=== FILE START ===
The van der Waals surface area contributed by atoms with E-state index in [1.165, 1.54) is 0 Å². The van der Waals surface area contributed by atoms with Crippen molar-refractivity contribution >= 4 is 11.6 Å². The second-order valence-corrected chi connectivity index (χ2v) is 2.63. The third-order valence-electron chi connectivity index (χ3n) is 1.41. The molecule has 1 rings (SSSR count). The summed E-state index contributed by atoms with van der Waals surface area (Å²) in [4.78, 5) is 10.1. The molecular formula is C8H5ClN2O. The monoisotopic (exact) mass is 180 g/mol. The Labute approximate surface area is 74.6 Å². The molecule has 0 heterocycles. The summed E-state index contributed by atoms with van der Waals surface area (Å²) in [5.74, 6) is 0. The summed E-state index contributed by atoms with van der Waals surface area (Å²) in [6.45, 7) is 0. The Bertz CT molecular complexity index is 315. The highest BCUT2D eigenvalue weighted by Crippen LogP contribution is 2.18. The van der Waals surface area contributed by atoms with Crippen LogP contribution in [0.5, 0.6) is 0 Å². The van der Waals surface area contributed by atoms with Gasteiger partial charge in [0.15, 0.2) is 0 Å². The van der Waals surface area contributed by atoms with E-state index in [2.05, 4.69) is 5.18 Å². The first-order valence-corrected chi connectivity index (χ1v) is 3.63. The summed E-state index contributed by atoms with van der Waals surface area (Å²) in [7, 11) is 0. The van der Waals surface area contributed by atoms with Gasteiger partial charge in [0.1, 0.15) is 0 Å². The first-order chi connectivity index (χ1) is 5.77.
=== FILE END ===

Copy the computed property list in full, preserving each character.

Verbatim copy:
The van der Waals surface area contributed by atoms with E-state index in [1.165, 1.54) is 0 Å². The van der Waals surface area contributed by atoms with Crippen molar-refractivity contribution >= 4 is 11.6 Å². The second-order valence-corrected chi connectivity index (χ2v) is 2.63. The third-order valence-electron chi connectivity index (χ3n) is 1.41. The molecule has 1 rings (SSSR count). The summed E-state index contributed by atoms with van der Waals surface area (Å²) in [4.78, 5) is 10.1. The molecular formula is C8H5ClN2O. The monoisotopic (exact) mass is 180 g/mol. The Labute approximate surface area is 74.6 Å². The molecule has 0 heterocycles. The summed E-state index contributed by atoms with van der Waals surface area (Å²) in [5.74, 6) is 0. The summed E-state index contributed by atoms with van der Waals surface area (Å²) in [6.45, 7) is 0. The Bertz CT molecular complexity index is 315. The highest BCUT2D eigenvalue weighted by Crippen LogP contribution is 2.18. The van der Waals surface area contributed by atoms with Crippen LogP contribution in [0.5, 0.6) is 0 Å². The van der Waals surface area contributed by atoms with Gasteiger partial charge in [0.15, 0.2) is 0 Å². The van der Waals surface area contributed by atoms with E-state index in [2.05, 4.69) is 5.18 Å². The first-order valence-corrected chi connectivity index (χ1v) is 3.63. The summed E-state index contributed by atoms with van der Waals surface area (Å²) in [7, 11) is 0. The van der Waals surface area contributed by atoms with Gasteiger partial charge in [0.1, 0.15) is 0 Å². The first-order chi connectivity index (χ1) is 5.77.